Now that the big E3 presentations are over, "Who won the show?" is the inevitable question on people's lips. Most will (quite rightly) argue that PS4 came out in pole position, but those claiming that Nintendo is going home in last place might be missing the bigger picture.
Before E3, I said that Nintendo not holding a press conference was a mistake. I (mostly) still stand by this, but its decision to go low-key has helped clarify the real message that the Mario creator is making: The
isn't going up against the
and PS4. And that's fine.
Why? Because it doesn't have to. Nintendo has its own game to play. It's a game the company has been playing since the early days, and it's a mistake to think that it's game over for the Wii U before it's really had time to kick into gear.
As expected, this year's E3 was one of the most exciting in memory. But in all honesty, I soon found a large number of the gloomy shooters and photo-real racers shown off on Monday blending into one.
That's not to say that there weren't some interesting stand-outs (Sunset Overdrive, anyone?), but at too many points it felt like the emphasis on next-gen power was being pushed at the expense of creativity. The word "revolutionary" was used so many times over the course of Mega Monday that the word no longer holds any meaning for me.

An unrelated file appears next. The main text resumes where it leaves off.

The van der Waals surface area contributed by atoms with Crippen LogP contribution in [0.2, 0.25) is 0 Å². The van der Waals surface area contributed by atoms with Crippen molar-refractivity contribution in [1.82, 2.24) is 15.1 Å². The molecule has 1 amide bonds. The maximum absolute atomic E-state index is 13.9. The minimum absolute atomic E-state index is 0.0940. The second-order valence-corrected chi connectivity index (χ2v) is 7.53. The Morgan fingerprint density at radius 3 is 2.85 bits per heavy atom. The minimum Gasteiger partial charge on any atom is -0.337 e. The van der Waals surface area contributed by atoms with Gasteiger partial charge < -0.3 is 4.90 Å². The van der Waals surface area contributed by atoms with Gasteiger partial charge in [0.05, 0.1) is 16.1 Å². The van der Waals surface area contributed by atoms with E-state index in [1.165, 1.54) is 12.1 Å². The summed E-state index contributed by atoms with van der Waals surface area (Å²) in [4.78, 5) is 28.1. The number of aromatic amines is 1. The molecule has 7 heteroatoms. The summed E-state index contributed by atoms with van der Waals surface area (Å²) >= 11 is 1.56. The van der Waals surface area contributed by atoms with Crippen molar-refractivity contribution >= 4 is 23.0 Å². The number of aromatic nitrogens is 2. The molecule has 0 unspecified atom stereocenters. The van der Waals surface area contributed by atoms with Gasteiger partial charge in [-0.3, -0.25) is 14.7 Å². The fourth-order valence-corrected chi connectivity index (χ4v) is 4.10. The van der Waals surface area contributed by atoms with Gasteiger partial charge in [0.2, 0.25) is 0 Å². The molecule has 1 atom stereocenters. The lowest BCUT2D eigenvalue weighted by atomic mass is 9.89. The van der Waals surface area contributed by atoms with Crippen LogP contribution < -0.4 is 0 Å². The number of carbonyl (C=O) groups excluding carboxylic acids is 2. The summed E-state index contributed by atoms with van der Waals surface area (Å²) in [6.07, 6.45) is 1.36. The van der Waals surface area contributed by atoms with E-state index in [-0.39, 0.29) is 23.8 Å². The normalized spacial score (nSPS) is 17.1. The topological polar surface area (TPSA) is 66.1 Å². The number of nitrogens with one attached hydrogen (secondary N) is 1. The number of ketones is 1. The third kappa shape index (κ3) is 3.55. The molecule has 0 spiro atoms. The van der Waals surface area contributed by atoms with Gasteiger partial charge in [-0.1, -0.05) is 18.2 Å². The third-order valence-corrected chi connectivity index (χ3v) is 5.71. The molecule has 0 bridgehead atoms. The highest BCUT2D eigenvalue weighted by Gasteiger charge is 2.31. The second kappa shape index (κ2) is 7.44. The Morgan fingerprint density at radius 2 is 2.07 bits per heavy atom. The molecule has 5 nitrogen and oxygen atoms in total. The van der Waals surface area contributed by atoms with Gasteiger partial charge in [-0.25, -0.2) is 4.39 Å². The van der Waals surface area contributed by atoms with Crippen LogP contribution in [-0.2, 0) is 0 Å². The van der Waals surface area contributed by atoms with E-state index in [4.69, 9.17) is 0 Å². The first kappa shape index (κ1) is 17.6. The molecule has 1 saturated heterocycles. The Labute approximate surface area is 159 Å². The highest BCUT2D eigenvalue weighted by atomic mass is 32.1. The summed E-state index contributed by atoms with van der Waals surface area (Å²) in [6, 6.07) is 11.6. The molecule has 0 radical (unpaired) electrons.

But revolutionary won't always cut it – and this is where Nintendo stepped in and offered something a bit different in its Direct webcast. Seeing Donkey Kong, Mario and Zelda back on the screen was like meeting up with old friends - familiar, but a sure bet.
If it's between racing anti-gravity go karts while lobbing bananas at my friends on Mario Kart 8 and drooling over lifelike vehicles on Drive Club, then I know which mushroom-jumping side I'm on. Horsepower be damned.
And my point is that this still holds true for plenty of other people too. Nintendo is putting the game experience above the console as the industry makes big leaps forward in technology, and I think that's admirable.
After all, "Nintendo has lost this generation already" is a phrase we've heard too often before, yet the big N keeps coming back for more. Just one look at the Wii will tell you how specs aren't everything - and perhaps even more importantly how Nintendo can offer a console that's an "also" rather than an "instead of".
Perhaps Nintendo's biggest problem right now is just that it underestimates its fans. There are plenty out there still waiting for a new Metroid Prime, a new F-Zero, the return of StarFox. We need to see those things happen as soon as possible. A price cut might do wonders too.
Who knows how the new generation of consoles will pan out? And if it all falls apart for Nintendo then at least it can say it took some of its dignity down with it. Just ask Microsoft right now – when the cracks start to show, it's up to the exclusives to save the day. And that's where Nintendo continues to come out on top.
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Hugh Langley is the ex-News Editor of TechRadar. He had written for many magazines and websites including Business Insider, The Telegraph, IGN, Gizmodo, Entrepreneur Magazine, WIRED (UK), TrustedReviews, Business Insider Australia, Business Insider India, Business Insider Singapore, Wareable, The Ambient and more.
Hugh is now a correspondent at Business Insider covering Google and Alphabet, and has the unfortunate distinction of accidentally linking the TechRadar homepage to a rival publication.